When Libby Jamison and her husband Brian moved to the District from San Diego in November, 2019, they wanted to make the adjustment as easy as she could for Blarney, their 12-year-old Boston Terrier.
Blarney left behind the wide-open spaces of his suburban backyard, and she wanted to replicate that as much as possible, even while living in an apartment. Then, as they prepared to move, Jamison discovered that Blarney had developed cataracts.
“I was really concerned about moving essentially a blind dog from this environment that he knew and could navigate into an entirely different environment that he’d have to figure out,” she said.
It was easier than she expected. Jamison and her family settled into the Park Chelsea at The Collective (880 New Jersey Ave. SE), a 429-unit luxury building with amenities including a 75-foot indoor lap pool, another on the roof, an indoor golf range, and most important to Blarney, a rooftop pet park and main-floor pet salon.
It had been years since Jamison had lived in an apartment. She was overwhelmed by the amenities in general and surprised by the offerings for tenant pets. “The pet stuff was definitely a bonus. I thought moving into an apartment was, you know, running the dog up and down the stairs all the time to try to get outside. It’s definitely been less stressful than I expected going into apartment living,” she said.
“Dog-Friendly” in Demand
According to a 2015 report by the National Apartment Association, more than 70 percent of current and prospective tenants have pets. In 2019, “dog-friendly” was the most sought-after apartment feature on apartments.com, followed closely by “cat-friendly.” Luxury apartments are increasingly designing pet amenities to attract these tenants.
At the Park Chelsea, Jamison can take Blarney for a quick three-floor ride up to the rooftop pet park, enjoying the view of the Capitol Building on the way. “It [the pet park] is just a little more out in the open and seems a little more central to the building than some of the others I had seen,” she said.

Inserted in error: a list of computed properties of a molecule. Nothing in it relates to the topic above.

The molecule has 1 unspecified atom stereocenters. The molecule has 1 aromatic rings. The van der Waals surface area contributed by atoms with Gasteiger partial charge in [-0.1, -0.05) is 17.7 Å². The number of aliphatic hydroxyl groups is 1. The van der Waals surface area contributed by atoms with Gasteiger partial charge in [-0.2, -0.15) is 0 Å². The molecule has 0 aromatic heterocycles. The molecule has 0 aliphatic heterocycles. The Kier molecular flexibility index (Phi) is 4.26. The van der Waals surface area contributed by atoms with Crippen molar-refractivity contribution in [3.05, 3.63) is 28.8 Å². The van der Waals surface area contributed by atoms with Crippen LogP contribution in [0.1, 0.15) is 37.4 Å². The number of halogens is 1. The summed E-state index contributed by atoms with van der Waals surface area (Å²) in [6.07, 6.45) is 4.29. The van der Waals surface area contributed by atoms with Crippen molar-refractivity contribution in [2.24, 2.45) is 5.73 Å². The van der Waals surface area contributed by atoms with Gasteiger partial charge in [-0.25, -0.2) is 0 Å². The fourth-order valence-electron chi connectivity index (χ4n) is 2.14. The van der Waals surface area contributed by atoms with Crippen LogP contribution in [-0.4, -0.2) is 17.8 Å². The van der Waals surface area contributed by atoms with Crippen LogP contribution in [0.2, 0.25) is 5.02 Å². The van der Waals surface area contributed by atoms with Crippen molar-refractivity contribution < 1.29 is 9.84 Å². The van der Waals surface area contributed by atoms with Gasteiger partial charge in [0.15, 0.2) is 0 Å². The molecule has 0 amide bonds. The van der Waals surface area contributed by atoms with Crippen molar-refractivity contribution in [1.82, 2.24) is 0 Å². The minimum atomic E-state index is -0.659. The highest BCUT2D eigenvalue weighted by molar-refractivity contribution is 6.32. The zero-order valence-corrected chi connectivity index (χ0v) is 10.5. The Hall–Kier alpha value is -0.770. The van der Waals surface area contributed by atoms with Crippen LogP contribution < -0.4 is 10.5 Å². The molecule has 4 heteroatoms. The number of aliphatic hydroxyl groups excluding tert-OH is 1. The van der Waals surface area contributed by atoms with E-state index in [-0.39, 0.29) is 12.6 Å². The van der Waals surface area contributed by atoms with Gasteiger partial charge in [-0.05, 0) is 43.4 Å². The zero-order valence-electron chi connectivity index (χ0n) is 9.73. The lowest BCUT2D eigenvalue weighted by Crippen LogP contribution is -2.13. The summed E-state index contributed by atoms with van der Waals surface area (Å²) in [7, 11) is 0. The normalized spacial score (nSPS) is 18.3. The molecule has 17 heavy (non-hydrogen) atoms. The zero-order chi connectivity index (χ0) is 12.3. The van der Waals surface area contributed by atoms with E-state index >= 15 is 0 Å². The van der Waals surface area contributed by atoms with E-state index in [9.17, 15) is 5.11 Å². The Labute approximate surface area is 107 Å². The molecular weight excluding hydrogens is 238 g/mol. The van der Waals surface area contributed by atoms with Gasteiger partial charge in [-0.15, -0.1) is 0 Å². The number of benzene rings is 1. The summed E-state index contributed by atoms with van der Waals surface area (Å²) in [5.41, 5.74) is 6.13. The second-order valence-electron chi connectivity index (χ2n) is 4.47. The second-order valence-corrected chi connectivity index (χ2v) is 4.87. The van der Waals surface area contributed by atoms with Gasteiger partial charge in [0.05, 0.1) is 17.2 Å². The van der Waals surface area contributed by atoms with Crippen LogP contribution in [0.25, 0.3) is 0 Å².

“Plus there is the dog park right across the street from the Whole Foods, [the Bark and Go Park] and one right on Canal Park —and I think that’s Blarney’s favorite spot,” Jamison said. I Blarney gets muddy playing in the park, Jamison can wash him in the complex’s pet spa, where everything is laid out for a far more convenient (and far less messy) bath than is possible in her apartment.
Samantha Branchaud, Vice President, Property Management for developer and property manager WC Smith, is unsurprised that Jamison selected her home based in large part on the needs of her dog. Branchaud said the market has been moving in this direction for years. Residents want to live in luxury apartments, and they want their pets to feel comfortable, too.
“It’s demand driven, and a lot of us have pets of our own so we can see why,” said Branchaud.
Amenities and Events
Nearly 20 percent of the residents in each of the two WC Smith developments, The Collective and 2M (2 M St. NE) have pets. At Capitol Hill luxury apartments The Lockwood (1339 E St. SE), 50 percent of residents have pets. They are attracted by the amenities in the building, and in the community. While the Lockwood has its own pet spa, Bonnie’s Dog and Cat Grooming is also located just across the street and the building has a partnership with local pet-walking and care business Beasties.